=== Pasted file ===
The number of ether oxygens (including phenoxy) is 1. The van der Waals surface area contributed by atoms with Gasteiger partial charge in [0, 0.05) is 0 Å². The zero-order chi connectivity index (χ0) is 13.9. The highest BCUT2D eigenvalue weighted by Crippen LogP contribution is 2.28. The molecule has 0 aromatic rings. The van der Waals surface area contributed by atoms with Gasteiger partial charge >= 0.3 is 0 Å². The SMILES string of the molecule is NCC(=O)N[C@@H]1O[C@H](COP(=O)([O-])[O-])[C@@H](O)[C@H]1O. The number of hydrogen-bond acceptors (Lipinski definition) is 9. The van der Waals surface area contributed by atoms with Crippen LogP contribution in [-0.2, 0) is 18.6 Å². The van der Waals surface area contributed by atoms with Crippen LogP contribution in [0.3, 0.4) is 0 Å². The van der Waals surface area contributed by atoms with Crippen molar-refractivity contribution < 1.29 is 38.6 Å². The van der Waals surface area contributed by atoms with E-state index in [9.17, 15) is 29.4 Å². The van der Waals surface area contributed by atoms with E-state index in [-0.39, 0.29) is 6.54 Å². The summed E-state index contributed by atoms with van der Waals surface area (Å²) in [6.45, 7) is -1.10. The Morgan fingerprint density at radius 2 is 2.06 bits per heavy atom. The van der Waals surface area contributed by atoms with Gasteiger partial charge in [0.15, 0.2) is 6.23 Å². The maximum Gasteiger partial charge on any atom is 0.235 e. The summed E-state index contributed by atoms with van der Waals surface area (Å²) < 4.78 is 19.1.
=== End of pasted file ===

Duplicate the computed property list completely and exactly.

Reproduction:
The number of ether oxygens (including phenoxy) is 1. The van der Waals surface area contributed by atoms with Gasteiger partial charge in [0, 0.05) is 0 Å². The zero-order chi connectivity index (χ0) is 13.9. The highest BCUT2D eigenvalue weighted by Crippen LogP contribution is 2.28. The molecule has 0 aromatic rings. The van der Waals surface area contributed by atoms with Gasteiger partial charge >= 0.3 is 0 Å². The SMILES string of the molecule is NCC(=O)N[C@@H]1O[C@H](COP(=O)([O-])[O-])[C@@H](O)[C@H]1O. The number of hydrogen-bond acceptors (Lipinski definition) is 9. The van der Waals surface area contributed by atoms with Crippen LogP contribution in [-0.2, 0) is 18.6 Å². The van der Waals surface area contributed by atoms with Crippen LogP contribution in [0.3, 0.4) is 0 Å². The van der Waals surface area contributed by atoms with Crippen molar-refractivity contribution < 1.29 is 38.6 Å². The van der Waals surface area contributed by atoms with E-state index in [9.17, 15) is 29.4 Å². The van der Waals surface area contributed by atoms with E-state index in [-0.39, 0.29) is 6.54 Å². The summed E-state index contributed by atoms with van der Waals surface area (Å²) in [6.45, 7) is -1.10. The Morgan fingerprint density at radius 2 is 2.06 bits per heavy atom. The van der Waals surface area contributed by atoms with Gasteiger partial charge in [0.15, 0.2) is 6.23 Å². The maximum Gasteiger partial charge on any atom is 0.235 e. The summed E-state index contributed by atoms with van der Waals surface area (Å²) < 4.78 is 19.1.